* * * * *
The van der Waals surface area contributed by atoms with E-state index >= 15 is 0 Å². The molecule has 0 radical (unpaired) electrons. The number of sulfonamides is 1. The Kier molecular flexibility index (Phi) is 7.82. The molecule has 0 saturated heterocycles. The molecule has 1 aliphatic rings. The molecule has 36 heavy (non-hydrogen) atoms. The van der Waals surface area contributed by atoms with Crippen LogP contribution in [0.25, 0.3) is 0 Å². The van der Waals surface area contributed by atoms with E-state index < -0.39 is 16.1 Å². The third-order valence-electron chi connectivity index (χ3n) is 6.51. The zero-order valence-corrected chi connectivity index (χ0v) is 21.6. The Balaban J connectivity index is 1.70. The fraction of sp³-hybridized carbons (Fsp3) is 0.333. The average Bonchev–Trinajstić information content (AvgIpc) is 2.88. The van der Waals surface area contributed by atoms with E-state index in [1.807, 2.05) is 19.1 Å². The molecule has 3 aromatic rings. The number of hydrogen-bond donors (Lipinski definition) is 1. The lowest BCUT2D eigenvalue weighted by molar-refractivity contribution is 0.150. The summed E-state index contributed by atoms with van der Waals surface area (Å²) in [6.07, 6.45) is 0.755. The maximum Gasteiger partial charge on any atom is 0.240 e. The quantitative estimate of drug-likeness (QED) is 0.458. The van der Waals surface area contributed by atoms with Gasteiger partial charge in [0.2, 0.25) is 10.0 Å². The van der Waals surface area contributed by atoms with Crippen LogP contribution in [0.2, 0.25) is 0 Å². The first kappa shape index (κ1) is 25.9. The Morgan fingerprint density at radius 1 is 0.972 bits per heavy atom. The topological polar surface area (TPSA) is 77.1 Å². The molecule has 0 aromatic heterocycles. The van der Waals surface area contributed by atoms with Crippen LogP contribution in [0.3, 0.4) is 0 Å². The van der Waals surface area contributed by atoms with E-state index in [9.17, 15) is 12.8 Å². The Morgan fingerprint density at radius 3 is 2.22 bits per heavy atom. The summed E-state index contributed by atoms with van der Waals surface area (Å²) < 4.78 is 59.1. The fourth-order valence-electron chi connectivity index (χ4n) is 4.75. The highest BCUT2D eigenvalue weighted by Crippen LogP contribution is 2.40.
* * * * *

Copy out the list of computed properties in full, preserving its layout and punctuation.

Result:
The van der Waals surface area contributed by atoms with E-state index >= 15 is 0 Å². The molecule has 0 radical (unpaired) electrons. The number of sulfonamides is 1. The Kier molecular flexibility index (Phi) is 7.82. The molecule has 0 saturated heterocycles. The molecule has 1 aliphatic rings. The molecule has 36 heavy (non-hydrogen) atoms. The van der Waals surface area contributed by atoms with Crippen LogP contribution in [0.25, 0.3) is 0 Å². The van der Waals surface area contributed by atoms with E-state index < -0.39 is 16.1 Å². The third-order valence-electron chi connectivity index (χ3n) is 6.51. The zero-order valence-corrected chi connectivity index (χ0v) is 21.6. The Balaban J connectivity index is 1.70. The fraction of sp³-hybridized carbons (Fsp3) is 0.333. The average Bonchev–Trinajstić information content (AvgIpc) is 2.88. The van der Waals surface area contributed by atoms with E-state index in [1.807, 2.05) is 19.1 Å². The molecule has 3 aromatic rings. The number of hydrogen-bond donors (Lipinski definition) is 1. The lowest BCUT2D eigenvalue weighted by molar-refractivity contribution is 0.150. The summed E-state index contributed by atoms with van der Waals surface area (Å²) in [6.07, 6.45) is 0.755. The maximum Gasteiger partial charge on any atom is 0.240 e. The quantitative estimate of drug-likeness (QED) is 0.458. The van der Waals surface area contributed by atoms with Gasteiger partial charge in [0.2, 0.25) is 10.0 Å². The van der Waals surface area contributed by atoms with Crippen LogP contribution in [0.2, 0.25) is 0 Å². The first kappa shape index (κ1) is 25.9. The Morgan fingerprint density at radius 1 is 0.972 bits per heavy atom. The topological polar surface area (TPSA) is 77.1 Å². The molecule has 0 aromatic heterocycles. The van der Waals surface area contributed by atoms with Crippen LogP contribution in [0.3, 0.4) is 0 Å². The van der Waals surface area contributed by atoms with E-state index in [9.17, 15) is 12.8 Å². The Morgan fingerprint density at radius 3 is 2.22 bits per heavy atom. The summed E-state index contributed by atoms with van der Waals surface area (Å²) < 4.78 is 59.1. The fourth-order valence-electron chi connectivity index (χ4n) is 4.75. The highest BCUT2D eigenvalue weighted by Crippen LogP contribution is 2.40.